Serious crime in Guelph rose in 2017: StatCan
The report released this week shows the crime severity index in Guelph rose 15 per cent in 2017 from the previous year.
The index considers the numbers of crimes, but weighs them differently based on their severity.
Guelph’s 15 per cent jump was tied for the second highest throughout Canada. The Kitchener-Waterloo-Cambridge area saw an increase of 14 per cent.
Chief Jeff DeRuyter said there are connections between the rise in crime and the current opioid crisis sweeping across the country.
“People that have substance abuse issues are involved in criminal activity and we see it in various property crimes, we see it in some of our robberies, [and] the break and enters,” he explained.
But DeRuyter said this isn’t just a policing issue and there needs to be collaboration between all levels of government, police and various organizations.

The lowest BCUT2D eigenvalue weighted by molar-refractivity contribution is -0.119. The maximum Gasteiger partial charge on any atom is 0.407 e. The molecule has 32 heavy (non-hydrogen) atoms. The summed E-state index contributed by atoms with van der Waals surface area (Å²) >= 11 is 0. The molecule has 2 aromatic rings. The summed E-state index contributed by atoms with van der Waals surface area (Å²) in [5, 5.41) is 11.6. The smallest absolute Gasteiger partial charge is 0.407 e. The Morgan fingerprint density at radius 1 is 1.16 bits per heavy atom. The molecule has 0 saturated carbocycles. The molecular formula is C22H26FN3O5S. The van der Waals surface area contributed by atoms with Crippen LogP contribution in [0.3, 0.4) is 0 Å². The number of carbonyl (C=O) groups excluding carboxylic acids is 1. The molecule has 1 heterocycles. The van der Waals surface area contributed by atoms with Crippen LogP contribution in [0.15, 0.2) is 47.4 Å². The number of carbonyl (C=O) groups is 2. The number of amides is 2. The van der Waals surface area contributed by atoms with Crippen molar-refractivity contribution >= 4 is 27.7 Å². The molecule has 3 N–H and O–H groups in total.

“It’s trying to look at new initiatives that we can have. We sit on a lot of tables and committees with different groups, [so] that we collectively respond,” he said.
“We cannot just police our way out of so many of these issues.”
The index across Canada increased by just two per cent while Ontario’s crime severity index was up by five per cent.
Guelph’s index was at 64 in 2017, which is similar to Waterloo Region and London, but well below Brantford’s index at 86.3, and many cities in the Prairies, including Saskatoon, Regina and Winnipeg.
Guelph finds itself in the middle when it comes to a ranking of the safest large metropolitan areas in Canada, sitting at 17 out of 34.
“Guelph is a relatively safe community,” DeRuyter said.
“There are some challenges that we have and we’ll continue to work with our partners and as a police [service], we’ll look at how we can respond,” he added.
Some of the violations contributing to the change in Guelph were break and enters, fraud and sexual assault.
Guelph saw 600 break and enters in 2017, up from 469 the previous year. Fraud violations rose to 462 in 2017 from 372 in 2016.
Sexual assault violations rose to 125 from 86, but DeRuyter said that could be from more victims willing to file a police report.
“Around the world with the #MeToo movement, we do see an increase in sexual assaults being reported and that showed across the country,” he said.
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